One of my fondest memories was the year Papineau, Hoops and Ames basically told me "you need to take this over and keep the tradition alive; here's how we do it." We sat in the bow of Sesame (I think) and went over that year's results right then and there. I laughed through the whole thing. Those guys are very funny. But they taught me how to do the whole thing. Everybody gets a prize. Everybody gets their name read. People love to hear their name announced. I learned that running dinghy racing for 9 years. I remember the year my father's old boat won the Caribita Cup. I'd have to look at the trophy to get the year right. Jon Orzolek has it now. It was maybe 1971. And our 34' wooden Alden cutter, Valorosa, had won the the big prize. I'm 12 years old and I was thrilled. We'd never won anything with that old boat. And we just won a big silver bowl. But that was the point and the lesson that Papineau, Hoops, and Ames relayed. Try to have this race won by the guys who never get silver. And we've stuck by that. Sure, every now and then somebody really dazzles us and we give it to a go-fast boat. But usually, we find a technicality that results in a disqualification or a penalty and an unsuspecting guy gets the top prize to put on his mantle for a year. Lately, we seem to give it to more powerboats. That's who shows up. Things are little different now. Not as many boats sail the course. Its not easy sailing under mainsail only with the puffy wind and all the current. Not as many people come to the river in the fall if the weather isn't perfect. They don't know what their missing. More people keep their boats in Mystic or other points east. That's ok with us. We plan to keep doing it as long as they'll let us. Its the last true on the water event. We don't go ashore. We have three moorings right next to each other. We tie as many boats together as we can, make sure everybody's safe, and have a pretty good time. There's truly no other event like it.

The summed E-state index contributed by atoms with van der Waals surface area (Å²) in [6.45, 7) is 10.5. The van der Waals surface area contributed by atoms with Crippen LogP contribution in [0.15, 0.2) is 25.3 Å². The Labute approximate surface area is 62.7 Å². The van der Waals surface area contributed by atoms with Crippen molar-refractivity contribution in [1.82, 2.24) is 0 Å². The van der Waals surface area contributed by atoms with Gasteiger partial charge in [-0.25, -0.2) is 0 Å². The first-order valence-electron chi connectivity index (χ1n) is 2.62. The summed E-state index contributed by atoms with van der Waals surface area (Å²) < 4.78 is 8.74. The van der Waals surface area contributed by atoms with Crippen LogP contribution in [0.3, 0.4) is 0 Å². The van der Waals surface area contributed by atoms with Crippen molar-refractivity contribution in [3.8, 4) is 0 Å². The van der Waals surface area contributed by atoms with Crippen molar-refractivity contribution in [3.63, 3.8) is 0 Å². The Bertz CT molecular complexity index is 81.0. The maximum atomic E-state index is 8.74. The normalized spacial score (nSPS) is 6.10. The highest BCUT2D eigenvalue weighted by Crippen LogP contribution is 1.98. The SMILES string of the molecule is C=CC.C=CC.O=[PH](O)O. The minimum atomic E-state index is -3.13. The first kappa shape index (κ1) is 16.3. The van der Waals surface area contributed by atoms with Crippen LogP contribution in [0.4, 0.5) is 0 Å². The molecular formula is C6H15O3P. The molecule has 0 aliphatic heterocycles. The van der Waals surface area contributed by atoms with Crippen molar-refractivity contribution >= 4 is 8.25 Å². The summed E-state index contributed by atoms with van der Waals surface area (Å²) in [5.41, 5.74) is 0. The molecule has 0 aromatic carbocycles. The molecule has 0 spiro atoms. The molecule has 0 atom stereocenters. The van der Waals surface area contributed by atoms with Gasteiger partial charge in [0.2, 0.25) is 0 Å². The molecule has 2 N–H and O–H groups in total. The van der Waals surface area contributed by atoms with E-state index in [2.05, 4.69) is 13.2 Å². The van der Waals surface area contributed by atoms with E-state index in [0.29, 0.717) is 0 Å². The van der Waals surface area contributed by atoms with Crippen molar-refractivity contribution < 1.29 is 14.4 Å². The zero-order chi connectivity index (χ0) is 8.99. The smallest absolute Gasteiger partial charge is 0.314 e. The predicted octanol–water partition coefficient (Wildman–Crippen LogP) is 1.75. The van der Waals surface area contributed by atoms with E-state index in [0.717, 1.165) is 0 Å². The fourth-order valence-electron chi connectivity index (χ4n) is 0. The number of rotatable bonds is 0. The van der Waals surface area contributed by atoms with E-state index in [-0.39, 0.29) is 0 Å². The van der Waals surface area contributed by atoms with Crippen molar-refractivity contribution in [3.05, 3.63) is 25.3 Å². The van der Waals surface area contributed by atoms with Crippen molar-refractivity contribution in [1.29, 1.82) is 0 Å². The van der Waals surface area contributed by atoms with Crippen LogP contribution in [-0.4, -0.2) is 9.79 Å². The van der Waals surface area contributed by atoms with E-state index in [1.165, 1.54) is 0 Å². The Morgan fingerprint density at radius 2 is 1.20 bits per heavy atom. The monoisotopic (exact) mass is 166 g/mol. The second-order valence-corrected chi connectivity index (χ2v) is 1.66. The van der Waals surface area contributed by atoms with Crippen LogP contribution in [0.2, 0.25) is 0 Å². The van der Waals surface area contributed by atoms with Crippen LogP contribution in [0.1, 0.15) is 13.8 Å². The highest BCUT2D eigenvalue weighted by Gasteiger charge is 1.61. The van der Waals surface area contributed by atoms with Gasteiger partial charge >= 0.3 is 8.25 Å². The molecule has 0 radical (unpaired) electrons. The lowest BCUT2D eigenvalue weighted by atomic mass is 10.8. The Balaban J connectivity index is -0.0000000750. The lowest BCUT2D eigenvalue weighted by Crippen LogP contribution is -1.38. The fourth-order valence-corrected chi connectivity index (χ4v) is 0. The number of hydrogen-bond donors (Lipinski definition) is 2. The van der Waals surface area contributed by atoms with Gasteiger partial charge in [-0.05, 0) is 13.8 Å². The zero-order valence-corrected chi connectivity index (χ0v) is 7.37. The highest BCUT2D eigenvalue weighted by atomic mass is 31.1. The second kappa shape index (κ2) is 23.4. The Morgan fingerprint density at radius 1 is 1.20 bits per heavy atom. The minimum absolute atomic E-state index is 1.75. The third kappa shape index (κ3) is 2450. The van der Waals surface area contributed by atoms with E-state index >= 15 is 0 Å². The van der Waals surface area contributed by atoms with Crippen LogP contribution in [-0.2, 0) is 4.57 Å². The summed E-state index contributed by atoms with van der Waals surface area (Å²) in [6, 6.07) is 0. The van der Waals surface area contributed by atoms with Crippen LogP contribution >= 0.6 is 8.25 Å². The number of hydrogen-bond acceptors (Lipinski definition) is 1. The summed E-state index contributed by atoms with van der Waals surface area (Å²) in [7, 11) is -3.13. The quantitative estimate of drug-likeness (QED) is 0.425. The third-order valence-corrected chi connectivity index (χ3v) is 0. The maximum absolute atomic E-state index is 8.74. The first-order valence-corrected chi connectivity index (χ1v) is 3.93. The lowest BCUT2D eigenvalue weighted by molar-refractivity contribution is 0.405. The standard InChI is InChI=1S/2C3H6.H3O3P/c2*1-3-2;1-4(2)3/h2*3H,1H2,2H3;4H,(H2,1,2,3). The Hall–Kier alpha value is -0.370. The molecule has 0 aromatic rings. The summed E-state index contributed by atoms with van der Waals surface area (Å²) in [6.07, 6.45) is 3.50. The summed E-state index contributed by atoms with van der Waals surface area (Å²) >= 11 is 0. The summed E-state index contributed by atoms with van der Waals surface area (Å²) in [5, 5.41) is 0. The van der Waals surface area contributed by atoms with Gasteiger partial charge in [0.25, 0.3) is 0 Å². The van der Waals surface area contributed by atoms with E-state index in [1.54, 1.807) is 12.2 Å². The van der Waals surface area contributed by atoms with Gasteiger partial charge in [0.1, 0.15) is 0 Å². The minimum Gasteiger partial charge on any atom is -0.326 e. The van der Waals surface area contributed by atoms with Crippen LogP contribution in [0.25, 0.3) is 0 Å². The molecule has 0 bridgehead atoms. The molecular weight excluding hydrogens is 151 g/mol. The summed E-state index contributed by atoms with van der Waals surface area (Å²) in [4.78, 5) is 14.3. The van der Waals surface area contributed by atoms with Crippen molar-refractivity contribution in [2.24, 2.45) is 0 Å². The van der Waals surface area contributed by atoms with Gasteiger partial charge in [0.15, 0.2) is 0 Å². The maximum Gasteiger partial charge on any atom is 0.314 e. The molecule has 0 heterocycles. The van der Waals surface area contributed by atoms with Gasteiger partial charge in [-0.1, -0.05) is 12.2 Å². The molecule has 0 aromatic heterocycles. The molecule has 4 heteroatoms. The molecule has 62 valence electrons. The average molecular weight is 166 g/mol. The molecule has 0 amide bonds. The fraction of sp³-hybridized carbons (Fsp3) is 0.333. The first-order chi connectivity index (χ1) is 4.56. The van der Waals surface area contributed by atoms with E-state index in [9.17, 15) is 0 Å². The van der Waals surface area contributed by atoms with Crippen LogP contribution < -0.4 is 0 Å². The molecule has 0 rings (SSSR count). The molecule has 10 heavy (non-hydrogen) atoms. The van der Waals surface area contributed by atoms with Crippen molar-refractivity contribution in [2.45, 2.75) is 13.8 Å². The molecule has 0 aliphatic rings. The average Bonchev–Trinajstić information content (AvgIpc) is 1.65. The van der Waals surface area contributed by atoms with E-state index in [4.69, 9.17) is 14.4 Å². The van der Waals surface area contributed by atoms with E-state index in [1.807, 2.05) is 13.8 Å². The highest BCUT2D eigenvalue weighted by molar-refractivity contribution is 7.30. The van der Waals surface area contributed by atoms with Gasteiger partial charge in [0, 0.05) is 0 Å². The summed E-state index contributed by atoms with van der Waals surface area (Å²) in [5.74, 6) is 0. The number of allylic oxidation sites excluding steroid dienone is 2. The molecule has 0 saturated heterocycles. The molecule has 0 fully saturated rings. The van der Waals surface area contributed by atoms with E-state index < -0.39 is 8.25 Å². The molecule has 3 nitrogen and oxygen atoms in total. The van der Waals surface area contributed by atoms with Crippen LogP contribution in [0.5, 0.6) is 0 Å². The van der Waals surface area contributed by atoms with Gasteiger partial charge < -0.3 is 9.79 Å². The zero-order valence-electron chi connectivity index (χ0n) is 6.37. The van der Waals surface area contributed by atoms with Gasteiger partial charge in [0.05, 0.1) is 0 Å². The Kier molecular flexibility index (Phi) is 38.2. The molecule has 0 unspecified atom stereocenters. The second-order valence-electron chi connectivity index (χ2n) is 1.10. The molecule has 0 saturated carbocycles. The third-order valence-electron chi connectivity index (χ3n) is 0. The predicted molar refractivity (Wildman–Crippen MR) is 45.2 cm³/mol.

OK, one more story. Last year, Rich Astles shows up with his son Cameron on Richie's fathers boat, Dick & Bev's, Shabu. Rich is about 6 years younger than I am I think. When I used to sail with my father, back when I met the three Saltzman brothers, we spent a lot of time hanging with Dick & Bev. I taught Richie how to sail a dyer dhow at Napatree in about 1974 or thereabouts. So, fast forward to 2006. Little Richie is a captain on big ships now. I mean big hips. He ships out for months at a time. He comes to Columbus Day weekend with his son on his Grandpa's boat, sails a marvelous race, almost got beat by Jon Orzolek, but recovers in the end to get the gun. First place finish. (Of course, this was a pirate race, so everybody pretty much got a gun or a sword or something.) Now, we hadn't seen Dick & Bev at Hamburg Cove for a couple of years. They'd been doing the Great Loop and hadn't been around, writing for cruising guides and all. So, we acknowledge Shabu's terrific finish at the results party, and congratulate her for finally finishing the 2004 race and DSQ her from this year's race. Heck, Shabu had won the Caribita and Sweethearty Trophies at least once each and probably more. Richie couldn't believe it. The teacher DSQ's him! I told him to come back next year and try it again. I bet he shows if he can arrange it...